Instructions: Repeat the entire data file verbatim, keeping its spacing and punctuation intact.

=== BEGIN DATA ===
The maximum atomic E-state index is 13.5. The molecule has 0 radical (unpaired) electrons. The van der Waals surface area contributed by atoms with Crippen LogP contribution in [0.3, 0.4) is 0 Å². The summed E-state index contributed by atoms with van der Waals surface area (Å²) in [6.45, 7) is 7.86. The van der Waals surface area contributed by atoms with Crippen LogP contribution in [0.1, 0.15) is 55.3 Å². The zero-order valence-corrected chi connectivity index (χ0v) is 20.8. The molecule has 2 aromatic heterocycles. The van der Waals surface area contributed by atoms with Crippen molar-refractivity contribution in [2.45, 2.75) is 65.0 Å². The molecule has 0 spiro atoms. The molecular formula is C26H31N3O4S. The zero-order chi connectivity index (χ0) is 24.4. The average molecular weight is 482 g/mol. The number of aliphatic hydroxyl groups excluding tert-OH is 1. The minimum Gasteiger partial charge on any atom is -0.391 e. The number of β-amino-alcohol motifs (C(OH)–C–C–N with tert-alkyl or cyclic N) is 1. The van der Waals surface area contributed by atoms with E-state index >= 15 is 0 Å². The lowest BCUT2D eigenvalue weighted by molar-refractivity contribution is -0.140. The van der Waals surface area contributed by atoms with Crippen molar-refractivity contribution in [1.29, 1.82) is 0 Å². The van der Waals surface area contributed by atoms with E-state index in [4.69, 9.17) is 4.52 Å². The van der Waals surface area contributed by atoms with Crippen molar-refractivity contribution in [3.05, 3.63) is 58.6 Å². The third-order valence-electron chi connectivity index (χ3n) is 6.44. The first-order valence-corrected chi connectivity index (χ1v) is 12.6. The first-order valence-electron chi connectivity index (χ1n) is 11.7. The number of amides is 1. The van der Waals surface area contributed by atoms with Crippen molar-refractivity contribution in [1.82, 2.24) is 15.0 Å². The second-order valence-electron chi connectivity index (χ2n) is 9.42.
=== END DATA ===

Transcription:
The maximum atomic E-state index is 13.5. The molecule has 0 radical (unpaired) electrons. The van der Waals surface area contributed by atoms with Crippen LogP contribution in [0.3, 0.4) is 0 Å². The summed E-state index contributed by atoms with van der Waals surface area (Å²) in [6.45, 7) is 7.86. The van der Waals surface area contributed by atoms with Crippen LogP contribution in [0.1, 0.15) is 55.3 Å². The zero-order valence-corrected chi connectivity index (χ0v) is 20.8. The molecule has 2 aromatic heterocycles. The van der Waals surface area contributed by atoms with Crippen molar-refractivity contribution in [2.45, 2.75) is 65.0 Å². The molecule has 0 spiro atoms. The molecular formula is C26H31N3O4S. The zero-order chi connectivity index (χ0) is 24.4. The average molecular weight is 482 g/mol. The number of aliphatic hydroxyl groups excluding tert-OH is 1. The minimum Gasteiger partial charge on any atom is -0.391 e. The number of β-amino-alcohol motifs (C(OH)–C–C–N with tert-alkyl or cyclic N) is 1. The van der Waals surface area contributed by atoms with E-state index >= 15 is 0 Å². The lowest BCUT2D eigenvalue weighted by molar-refractivity contribution is -0.140. The van der Waals surface area contributed by atoms with Crippen molar-refractivity contribution in [1.29, 1.82) is 0 Å². The van der Waals surface area contributed by atoms with E-state index in [4.69, 9.17) is 4.52 Å². The van der Waals surface area contributed by atoms with Crippen molar-refractivity contribution in [3.05, 3.63) is 58.6 Å². The third-order valence-electron chi connectivity index (χ3n) is 6.44. The first-order valence-corrected chi connectivity index (χ1v) is 12.6. The first-order valence-electron chi connectivity index (χ1n) is 11.7. The number of amides is 1. The van der Waals surface area contributed by atoms with Crippen molar-refractivity contribution in [1.82, 2.24) is 15.0 Å². The second-order valence-electron chi connectivity index (χ2n) is 9.42.